CMNA 2012 : Computational Models of Natural Argument 12
Call For Papers
NEWS: revised versions of the accepted full papers will be published in an edited book as part of the Springer Lecture Notes in Computer Science (LNCS) series, available both in printed form, as well as electronically in SpringerLink online.
The series of workshops on Computational Models of Natural Argument, active since 2001, acts to nurture and provide succour to the ever growing community working in "argument and computation". AI has witnessed a prodigious growth in uses of argumentation throughout many of its subdisciplines: agent system negotiation protocols that demonstrate higher levels of sophistication and robustness; argumentation-based models of evidential relations; groupwork tools that use argument to structure interaction and debate; computer-based learning tools that exploit monological and dialogical argument structures in designing pedagogic environments; decision support systems that build upon argumentation theoretic models of deliberation to better integrate with human reasoning. The CMNA workshop series focuses in particular on "natural" argumentation. Naturalness may involve the use of means which are more visual than linguistic to illustrate a point, such as graphics or multimedia. Or to the use of more sophisticated rhetorical devices, interacting at various layers of abstraction. Or the exploitation of "extra-rational" characteristics of the audience, taking into account emotions and affective factors.
Contributions are solicited addressing, but not limited to, the following areas of interest:
The characteristics of "natural" arguments: ontological aspects and cognitive issues.
The use of models from informal logic and argumentation theory, and in particular, approaches to specific schools of thought developed in informal logic and argumentation.
Rhetoric and affect: the role of emotions, personalities, etc. in models of argumentation.
The linguistic characteristics of natural argumentation. Empirical work based on corpora looking at these topics would be especially welcomed.
Natural argumentation and media: visual arguments, multi-modal arguments, spoken arguments.
Evaluative arguments and their application in AI systems (such as decision support and advice giving).
Applications of argumentation based systems, including, for example, the pedagogical, health-related, political, and promotional.
Tools for interacting with structures of argument, including visualisation tools and interfaces supporting natural, stylised or formal dialogue.
The building of computational resources such as online corpora related to argumentation.
CMNA 12 intends to provide, primarily, an informal forum for discussion, a venue to foster discussion and encourage cooperation. To facilitate this, accepted papers (by multiple reviewer blind review) are distributed to all participants in advance of the event, to improve coherence and interaction.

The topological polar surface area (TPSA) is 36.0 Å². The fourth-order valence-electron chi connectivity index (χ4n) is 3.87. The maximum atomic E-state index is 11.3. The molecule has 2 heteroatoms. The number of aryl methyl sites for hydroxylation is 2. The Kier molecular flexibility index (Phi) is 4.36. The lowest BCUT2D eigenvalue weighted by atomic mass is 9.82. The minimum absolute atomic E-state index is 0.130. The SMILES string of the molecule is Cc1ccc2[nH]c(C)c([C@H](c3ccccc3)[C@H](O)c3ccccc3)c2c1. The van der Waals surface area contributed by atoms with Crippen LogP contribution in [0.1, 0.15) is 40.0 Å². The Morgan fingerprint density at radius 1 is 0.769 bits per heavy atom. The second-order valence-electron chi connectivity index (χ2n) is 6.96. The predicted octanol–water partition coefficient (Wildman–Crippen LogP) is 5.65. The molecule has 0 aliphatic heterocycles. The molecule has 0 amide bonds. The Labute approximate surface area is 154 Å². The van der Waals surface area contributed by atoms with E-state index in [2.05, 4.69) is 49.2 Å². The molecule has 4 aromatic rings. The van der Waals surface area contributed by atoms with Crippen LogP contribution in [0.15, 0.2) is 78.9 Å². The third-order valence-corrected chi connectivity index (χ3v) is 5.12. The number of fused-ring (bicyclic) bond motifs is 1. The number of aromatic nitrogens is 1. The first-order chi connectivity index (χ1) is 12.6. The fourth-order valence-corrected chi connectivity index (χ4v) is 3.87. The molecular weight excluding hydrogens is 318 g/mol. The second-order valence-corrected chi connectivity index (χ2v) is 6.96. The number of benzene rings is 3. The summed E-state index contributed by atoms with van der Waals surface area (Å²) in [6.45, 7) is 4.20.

Attendance to the CMNA workshop is open to all interested in the field, as well as authors of accepted papers. Those interested to attend who have not a paper to present, are encouraged to send a brief submission of interest to the workshop chairs before the event.
The workshop encourages submissions in three categories:
Long papers (up to 10 pages)
Short papers describing work in progress (up to 5 pages)
Demonstration of implemented systems: submissions should be accompanied by written reports (up to 3 pages).
Papers should be submitted at: https://www.easychair.org/conferences/?conf=cmna12
Floriana Grasso, Department of Computer Science, University of Liverpool, firstname.lastname@example.org
Nancy Green, Department of Computer Science, University of North Carolina Greensboro, email@example.com
Chris Reed, School of Computing, University of Dundee, firstname.lastname@example.org
Program Committee (tbc)
Leila Amgoud, IRIT, France
Trevor Bench-Capon, University of Liverpool, UK
Tim Bickmore, Northeastern University, Boston
Guido Boella, University of Turin, ItalyChrysanne DiMarco, University of Waterloo, Ontario, Canada
Tom Gordon, Fraunhofer FOKUS, Berlin, Germany
Marco Guerini, ITC-IRST, Trento, Italy
Helmut Horacek, University of the Saarland, Germany
Anthony Hunter, University College London, UKHelena Lindgren, Umeå University, Sweden
David Moore, Leeds Metropolitan University, UK
Fabio Paglieri, ISTC-CNR, Rome, Italy
Vincenzo Pallotta, University of Fribourg, Switzerland
Cecile Paris, CSIRO, Sydney, Australia
Paul Piwek, Open University, UK
Henry Prakken, University of Utrecht and University of Groningen, The NetherlandsSara Rubinelli, University of Lugano, SwitzerlandPatrick Saint-Dizier, IRIT-CNRS, Toulouse, France
Doug Walton, University of Winnipeg, Canada
Adam Wyner, University of Liverpool, UK
Tangming Yuan. University of York, UK